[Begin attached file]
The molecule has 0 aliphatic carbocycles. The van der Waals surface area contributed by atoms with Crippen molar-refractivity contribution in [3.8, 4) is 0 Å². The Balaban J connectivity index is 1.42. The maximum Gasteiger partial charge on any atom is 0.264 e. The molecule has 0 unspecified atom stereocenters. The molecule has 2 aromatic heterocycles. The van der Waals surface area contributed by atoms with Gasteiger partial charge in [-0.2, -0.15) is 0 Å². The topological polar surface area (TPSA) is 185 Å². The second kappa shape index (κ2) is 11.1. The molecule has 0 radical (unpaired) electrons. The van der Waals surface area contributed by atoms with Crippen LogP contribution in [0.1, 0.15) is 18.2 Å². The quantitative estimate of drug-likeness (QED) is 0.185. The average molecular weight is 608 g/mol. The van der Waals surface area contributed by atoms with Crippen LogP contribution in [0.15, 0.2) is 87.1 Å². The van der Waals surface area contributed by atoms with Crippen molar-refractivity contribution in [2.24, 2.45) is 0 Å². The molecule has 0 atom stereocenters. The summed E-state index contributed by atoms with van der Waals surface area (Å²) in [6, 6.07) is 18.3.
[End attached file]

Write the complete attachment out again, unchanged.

The molecule has 0 aliphatic carbocycles. The van der Waals surface area contributed by atoms with Crippen molar-refractivity contribution in [3.8, 4) is 0 Å². The Balaban J connectivity index is 1.42. The maximum Gasteiger partial charge on any atom is 0.264 e. The molecule has 0 unspecified atom stereocenters. The molecule has 2 aromatic heterocycles. The van der Waals surface area contributed by atoms with Gasteiger partial charge in [-0.2, -0.15) is 0 Å². The topological polar surface area (TPSA) is 185 Å². The second kappa shape index (κ2) is 11.1. The molecule has 0 radical (unpaired) electrons. The van der Waals surface area contributed by atoms with Crippen LogP contribution in [0.1, 0.15) is 18.2 Å². The quantitative estimate of drug-likeness (QED) is 0.185. The average molecular weight is 608 g/mol. The van der Waals surface area contributed by atoms with Crippen LogP contribution in [0.15, 0.2) is 87.1 Å². The van der Waals surface area contributed by atoms with Crippen molar-refractivity contribution in [2.24, 2.45) is 0 Å². The molecule has 0 atom stereocenters. The summed E-state index contributed by atoms with van der Waals surface area (Å²) in [6, 6.07) is 18.3.